Bossa nova can be a very static style for novices- I’ve noticed in teaching that they have a hard time getting away from the standard, repetitive pattern. And, aside from Ed Uribe’s book, I really haven’t seen much in the way of methods for developing it. So here’s a page of exercises which will help to open up the bass drum part, and to become more flexible in general with this style.

The usual place you would use the variations would be at phrase endings, or freely during the body of the tune, if you want a more open feel. I’ve written them in a two-measure format to give context, with the standard bossa pattern at the beginning and the variation at the end; in performance you would play the variations much more sparsely. It would be very unusual to play these exercises exactly as written (that is, as repeated two-measure vamps) in actual music.

These will tend to give your bossa a little more funky and samba-like feel, which won’t be appropriate for every tune or situation. The bass drum is usually handled very delicately in bossa nova, so apply this with a lot of sensitivity. The variations can be treated somewhat as light fills, and played a little stronger than the body of the groove. Doing a lot of listening is vital, of course.

Get the pdf.

After the break are some practice suggestions:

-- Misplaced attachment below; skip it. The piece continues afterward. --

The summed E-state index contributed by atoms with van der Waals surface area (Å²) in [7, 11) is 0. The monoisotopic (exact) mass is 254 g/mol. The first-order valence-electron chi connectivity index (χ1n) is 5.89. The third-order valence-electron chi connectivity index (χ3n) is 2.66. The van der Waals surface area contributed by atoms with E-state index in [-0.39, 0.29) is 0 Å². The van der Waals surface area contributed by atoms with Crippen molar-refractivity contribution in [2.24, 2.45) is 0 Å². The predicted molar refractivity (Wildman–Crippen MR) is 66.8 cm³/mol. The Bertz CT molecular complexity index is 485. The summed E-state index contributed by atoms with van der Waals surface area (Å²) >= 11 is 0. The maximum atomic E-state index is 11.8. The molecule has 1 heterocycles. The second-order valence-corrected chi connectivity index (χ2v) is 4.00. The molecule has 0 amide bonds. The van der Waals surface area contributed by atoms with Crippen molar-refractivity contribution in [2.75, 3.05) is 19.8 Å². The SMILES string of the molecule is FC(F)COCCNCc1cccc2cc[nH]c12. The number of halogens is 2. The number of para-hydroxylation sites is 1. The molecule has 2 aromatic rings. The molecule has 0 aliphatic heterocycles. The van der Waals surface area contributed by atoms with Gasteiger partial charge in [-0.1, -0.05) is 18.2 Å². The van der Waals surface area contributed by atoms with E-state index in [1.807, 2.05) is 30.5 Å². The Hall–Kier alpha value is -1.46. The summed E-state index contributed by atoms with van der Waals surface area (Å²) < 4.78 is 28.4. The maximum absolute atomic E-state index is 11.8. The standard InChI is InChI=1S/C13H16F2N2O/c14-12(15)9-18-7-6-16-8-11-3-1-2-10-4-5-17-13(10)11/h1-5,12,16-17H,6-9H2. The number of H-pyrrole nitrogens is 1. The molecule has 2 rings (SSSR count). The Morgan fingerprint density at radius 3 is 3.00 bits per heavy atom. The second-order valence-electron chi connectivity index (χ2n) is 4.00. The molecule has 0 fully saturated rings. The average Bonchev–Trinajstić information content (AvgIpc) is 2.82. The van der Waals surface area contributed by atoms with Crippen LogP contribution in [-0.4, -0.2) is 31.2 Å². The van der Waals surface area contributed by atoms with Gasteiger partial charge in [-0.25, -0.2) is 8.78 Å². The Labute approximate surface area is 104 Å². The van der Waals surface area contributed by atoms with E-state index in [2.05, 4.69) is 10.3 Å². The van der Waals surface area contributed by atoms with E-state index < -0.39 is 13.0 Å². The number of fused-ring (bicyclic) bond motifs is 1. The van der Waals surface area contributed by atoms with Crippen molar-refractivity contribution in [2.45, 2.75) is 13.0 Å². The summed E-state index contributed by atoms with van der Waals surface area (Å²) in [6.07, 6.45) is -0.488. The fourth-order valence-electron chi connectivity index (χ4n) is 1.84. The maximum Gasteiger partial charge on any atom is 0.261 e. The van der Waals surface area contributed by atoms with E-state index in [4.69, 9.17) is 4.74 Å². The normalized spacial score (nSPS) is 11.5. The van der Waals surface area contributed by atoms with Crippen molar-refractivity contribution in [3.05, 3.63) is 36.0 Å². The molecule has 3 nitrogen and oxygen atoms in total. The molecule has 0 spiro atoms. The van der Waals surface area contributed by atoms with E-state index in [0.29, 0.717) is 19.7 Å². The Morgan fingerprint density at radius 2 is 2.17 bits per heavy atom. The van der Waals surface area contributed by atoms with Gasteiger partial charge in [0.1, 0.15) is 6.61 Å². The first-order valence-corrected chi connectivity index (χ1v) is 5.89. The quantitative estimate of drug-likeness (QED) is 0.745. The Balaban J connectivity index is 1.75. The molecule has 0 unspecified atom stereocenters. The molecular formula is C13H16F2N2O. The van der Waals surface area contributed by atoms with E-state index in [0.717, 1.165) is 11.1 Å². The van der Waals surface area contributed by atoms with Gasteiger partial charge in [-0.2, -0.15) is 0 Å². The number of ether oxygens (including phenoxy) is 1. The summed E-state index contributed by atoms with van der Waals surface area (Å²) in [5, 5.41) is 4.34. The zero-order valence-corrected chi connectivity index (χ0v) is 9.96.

Practice methods:

Along with the bass drum parts:
1. Play 8th notes with the RH on the closed HH (or cymbal, or on the SD with a brush). Optional: Play HH with foot on beats 2 and 4.

2. Experiment with accents on the second measure, particularly on beats 2 and/or 4, or on the &s. You can try opening the HH on the accented notes as well.

3. Play the variations at the end of four or eight measure phrases, or try them at phrase points in any tunes you happen to be working on.

4. Add left hand rim clicks on the snare drum, either improvising, or using a standard bossa or partido alto rhythm. The following two patterns will introduce the LH into the mix with a minimum of effort, on the second measure the LH plays the same part as the BD:

After you’re comfortable with that, you can begin selectively leaving out parts of the bass drum line from the hand part on the second measure. This should lead you easily into improvising rim click parts during the variations, and should help in integrating the exercises with a standard bossa groove.

5. Play the exercises in cut time, applying any samba hand parts you may be familiar with.